The third image shows the back of the headdress. Note that the back hair is lightly, barely looped at the bottom. That's the chignon. Had I longer hair, the loop would be longer, and the ends would be left a bit longer too, to wave and curl downwards.

Noah and his piggy. She is wearing a coat with a velvet collar: Noah gets concerned
his animals will take a chill, so I've made a few clothes.

I'd like to try this headdress again, with curls made on curlers. Why? Because then I can get smoother curls that will create larger ringlets, and that can poof and frizz a little for a softer effect.

What fun this was! The boys took the pictures, and did they like working the camera. Operating a real camera was almost a first for them, and it was heady, heady stuff. On a tripod, too. Noah insisted on holding the tripod aiming handle, or whatever you call it, while operating the camera with his other hand, his stuffed piggy sitting underneath, offering advice. Christopher put on his pirate hat and his weskit, and protected his mama with his wooden sword.

The twinkle in the twins' eyes means "Okay, our turn with that camera!"
After the photo taking, we ran into the guest room and uploaded them, critiqued the results, and then wandered to another folder on the computer to look at live-action shots of them jumping into the Spindletop pool yesterday: the pencil leap, the cannonball, all the jump-in-the-pool tricks. I have the distinct feeling that now they know how to press a shutter button, we've opened a Pandora's box :}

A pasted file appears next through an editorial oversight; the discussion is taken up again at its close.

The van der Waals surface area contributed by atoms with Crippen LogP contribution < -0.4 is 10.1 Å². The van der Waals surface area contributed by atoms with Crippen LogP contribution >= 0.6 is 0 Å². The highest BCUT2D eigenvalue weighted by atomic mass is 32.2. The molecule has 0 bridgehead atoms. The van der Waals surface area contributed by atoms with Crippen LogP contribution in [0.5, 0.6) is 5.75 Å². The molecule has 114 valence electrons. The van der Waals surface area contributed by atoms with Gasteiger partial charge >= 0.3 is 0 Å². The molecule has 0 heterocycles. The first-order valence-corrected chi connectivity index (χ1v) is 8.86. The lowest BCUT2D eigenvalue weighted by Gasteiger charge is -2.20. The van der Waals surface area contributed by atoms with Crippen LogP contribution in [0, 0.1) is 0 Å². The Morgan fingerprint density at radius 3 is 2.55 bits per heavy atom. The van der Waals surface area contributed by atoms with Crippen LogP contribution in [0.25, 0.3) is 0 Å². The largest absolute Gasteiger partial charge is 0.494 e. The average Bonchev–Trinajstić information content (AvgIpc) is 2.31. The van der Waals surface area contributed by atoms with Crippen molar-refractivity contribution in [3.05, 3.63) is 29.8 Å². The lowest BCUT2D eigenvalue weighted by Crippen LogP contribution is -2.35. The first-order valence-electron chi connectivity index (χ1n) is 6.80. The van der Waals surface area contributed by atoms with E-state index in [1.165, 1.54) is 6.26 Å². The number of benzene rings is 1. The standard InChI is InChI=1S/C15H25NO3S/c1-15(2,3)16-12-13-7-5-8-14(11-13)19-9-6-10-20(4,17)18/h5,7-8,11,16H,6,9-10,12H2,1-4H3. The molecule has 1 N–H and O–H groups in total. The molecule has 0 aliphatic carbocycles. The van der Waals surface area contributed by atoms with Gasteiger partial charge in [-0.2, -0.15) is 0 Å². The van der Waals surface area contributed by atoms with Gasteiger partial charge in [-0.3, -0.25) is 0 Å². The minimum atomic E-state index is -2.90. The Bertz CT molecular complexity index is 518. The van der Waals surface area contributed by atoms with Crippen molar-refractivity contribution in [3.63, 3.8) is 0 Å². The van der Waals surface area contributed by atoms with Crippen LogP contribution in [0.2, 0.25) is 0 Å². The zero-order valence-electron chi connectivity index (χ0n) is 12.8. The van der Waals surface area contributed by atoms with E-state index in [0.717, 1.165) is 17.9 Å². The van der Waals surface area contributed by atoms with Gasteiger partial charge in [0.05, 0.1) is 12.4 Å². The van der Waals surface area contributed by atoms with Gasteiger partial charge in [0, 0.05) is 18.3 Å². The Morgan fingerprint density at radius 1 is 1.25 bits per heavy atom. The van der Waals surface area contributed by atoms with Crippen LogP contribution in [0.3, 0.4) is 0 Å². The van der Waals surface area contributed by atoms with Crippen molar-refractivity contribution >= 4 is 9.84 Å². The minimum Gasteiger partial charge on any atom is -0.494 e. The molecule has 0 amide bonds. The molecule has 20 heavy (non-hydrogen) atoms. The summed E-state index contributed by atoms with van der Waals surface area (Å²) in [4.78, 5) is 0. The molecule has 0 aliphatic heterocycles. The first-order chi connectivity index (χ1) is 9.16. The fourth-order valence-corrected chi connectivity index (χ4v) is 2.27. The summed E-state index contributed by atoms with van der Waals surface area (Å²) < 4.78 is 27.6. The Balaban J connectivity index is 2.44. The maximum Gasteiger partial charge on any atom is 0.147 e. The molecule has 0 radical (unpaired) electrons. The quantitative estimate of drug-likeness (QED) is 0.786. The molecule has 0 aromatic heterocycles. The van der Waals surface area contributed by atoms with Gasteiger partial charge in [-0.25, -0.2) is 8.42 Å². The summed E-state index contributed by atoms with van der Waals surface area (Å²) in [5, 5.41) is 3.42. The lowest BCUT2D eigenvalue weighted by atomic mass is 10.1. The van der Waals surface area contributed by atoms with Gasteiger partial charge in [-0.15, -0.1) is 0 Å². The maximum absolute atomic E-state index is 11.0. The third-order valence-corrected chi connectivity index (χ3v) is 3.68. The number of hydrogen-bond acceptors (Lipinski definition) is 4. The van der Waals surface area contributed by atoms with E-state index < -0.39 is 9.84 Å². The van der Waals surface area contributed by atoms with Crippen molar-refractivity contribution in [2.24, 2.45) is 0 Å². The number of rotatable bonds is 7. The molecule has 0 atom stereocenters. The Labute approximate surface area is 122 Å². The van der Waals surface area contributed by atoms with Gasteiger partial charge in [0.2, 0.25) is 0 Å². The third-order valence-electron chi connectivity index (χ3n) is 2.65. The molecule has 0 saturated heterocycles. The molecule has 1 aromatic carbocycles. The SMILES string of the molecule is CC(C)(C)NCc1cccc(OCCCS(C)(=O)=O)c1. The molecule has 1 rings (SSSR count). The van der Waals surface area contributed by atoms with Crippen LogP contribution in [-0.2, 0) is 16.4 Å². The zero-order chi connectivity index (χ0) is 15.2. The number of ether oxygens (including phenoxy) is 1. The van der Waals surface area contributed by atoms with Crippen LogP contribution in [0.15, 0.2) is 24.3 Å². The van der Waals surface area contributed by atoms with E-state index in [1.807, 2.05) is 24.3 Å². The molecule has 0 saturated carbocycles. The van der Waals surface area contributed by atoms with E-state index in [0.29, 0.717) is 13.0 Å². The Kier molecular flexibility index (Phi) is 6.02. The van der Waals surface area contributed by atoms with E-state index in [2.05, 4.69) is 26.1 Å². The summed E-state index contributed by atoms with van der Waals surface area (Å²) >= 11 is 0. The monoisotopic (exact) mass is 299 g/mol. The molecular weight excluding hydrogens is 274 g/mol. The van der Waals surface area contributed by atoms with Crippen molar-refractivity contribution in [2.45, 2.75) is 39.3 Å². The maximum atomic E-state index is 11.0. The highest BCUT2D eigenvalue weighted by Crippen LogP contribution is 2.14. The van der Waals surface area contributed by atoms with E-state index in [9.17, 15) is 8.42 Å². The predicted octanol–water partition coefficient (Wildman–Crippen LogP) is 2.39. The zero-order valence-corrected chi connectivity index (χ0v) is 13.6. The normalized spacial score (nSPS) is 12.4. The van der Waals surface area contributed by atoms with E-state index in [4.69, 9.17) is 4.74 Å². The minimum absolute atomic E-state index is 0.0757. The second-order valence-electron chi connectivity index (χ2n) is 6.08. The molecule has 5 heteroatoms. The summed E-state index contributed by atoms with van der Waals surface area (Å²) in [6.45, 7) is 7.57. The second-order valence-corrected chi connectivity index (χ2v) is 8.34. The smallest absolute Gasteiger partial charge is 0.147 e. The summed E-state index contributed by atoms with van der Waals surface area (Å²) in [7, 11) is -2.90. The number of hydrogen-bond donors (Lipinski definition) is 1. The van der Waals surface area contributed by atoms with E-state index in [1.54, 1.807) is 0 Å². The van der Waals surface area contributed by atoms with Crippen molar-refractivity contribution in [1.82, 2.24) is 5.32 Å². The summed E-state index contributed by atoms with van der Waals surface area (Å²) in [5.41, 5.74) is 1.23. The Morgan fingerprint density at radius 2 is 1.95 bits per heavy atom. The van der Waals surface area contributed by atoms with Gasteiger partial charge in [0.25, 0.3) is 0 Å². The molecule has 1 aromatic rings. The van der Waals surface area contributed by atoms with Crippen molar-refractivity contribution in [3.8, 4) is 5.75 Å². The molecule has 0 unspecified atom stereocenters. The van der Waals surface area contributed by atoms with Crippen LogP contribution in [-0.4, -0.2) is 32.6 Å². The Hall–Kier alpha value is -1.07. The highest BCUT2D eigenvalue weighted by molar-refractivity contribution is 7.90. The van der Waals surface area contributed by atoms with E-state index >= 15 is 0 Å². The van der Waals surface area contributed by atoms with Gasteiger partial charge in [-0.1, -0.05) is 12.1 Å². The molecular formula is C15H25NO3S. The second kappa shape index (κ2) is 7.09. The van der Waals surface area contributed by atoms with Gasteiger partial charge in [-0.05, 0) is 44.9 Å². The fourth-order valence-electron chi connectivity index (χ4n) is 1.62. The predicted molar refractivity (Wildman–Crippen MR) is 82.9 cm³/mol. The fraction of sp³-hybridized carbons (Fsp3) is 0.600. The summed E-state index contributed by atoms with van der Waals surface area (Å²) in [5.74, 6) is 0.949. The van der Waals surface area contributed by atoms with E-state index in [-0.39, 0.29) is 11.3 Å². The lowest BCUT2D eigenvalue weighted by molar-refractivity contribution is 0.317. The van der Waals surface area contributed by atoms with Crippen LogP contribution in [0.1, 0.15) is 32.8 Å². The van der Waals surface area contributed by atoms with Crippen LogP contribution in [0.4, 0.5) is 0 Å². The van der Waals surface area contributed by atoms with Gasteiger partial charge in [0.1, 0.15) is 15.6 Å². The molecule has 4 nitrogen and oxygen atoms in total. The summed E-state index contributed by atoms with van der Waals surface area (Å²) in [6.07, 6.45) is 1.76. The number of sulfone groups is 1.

1790s Shorter Locks: A Tutorial

Those of you who have 1790s outfits and don't want to don a wig or wiglet to get the curls of a latter-day follower of Bacchus, here's how I did it. I have hair just about shoulder length, but bobbed hair at chin length, I suspect, will also work. Much shorter and you'll have a late 1790s or 1800s cropped look.

Curl Hair into Ringlets

First, curl your entire head into ringlets. How you do this is up to you: pin curls, papillote curls, curlers-and-setting-lotion, or curling iron. The key is to curl your hair as close to your head around your face as possible, but start the ringlets a little lower down the hair shaft on the rest of your head. Since I wasn't able to get really tight curls at my face, I employed a trick, which I'll show you.

Tools used to create the curls. What's missing: the big
curved bridal comb to hold the chignon.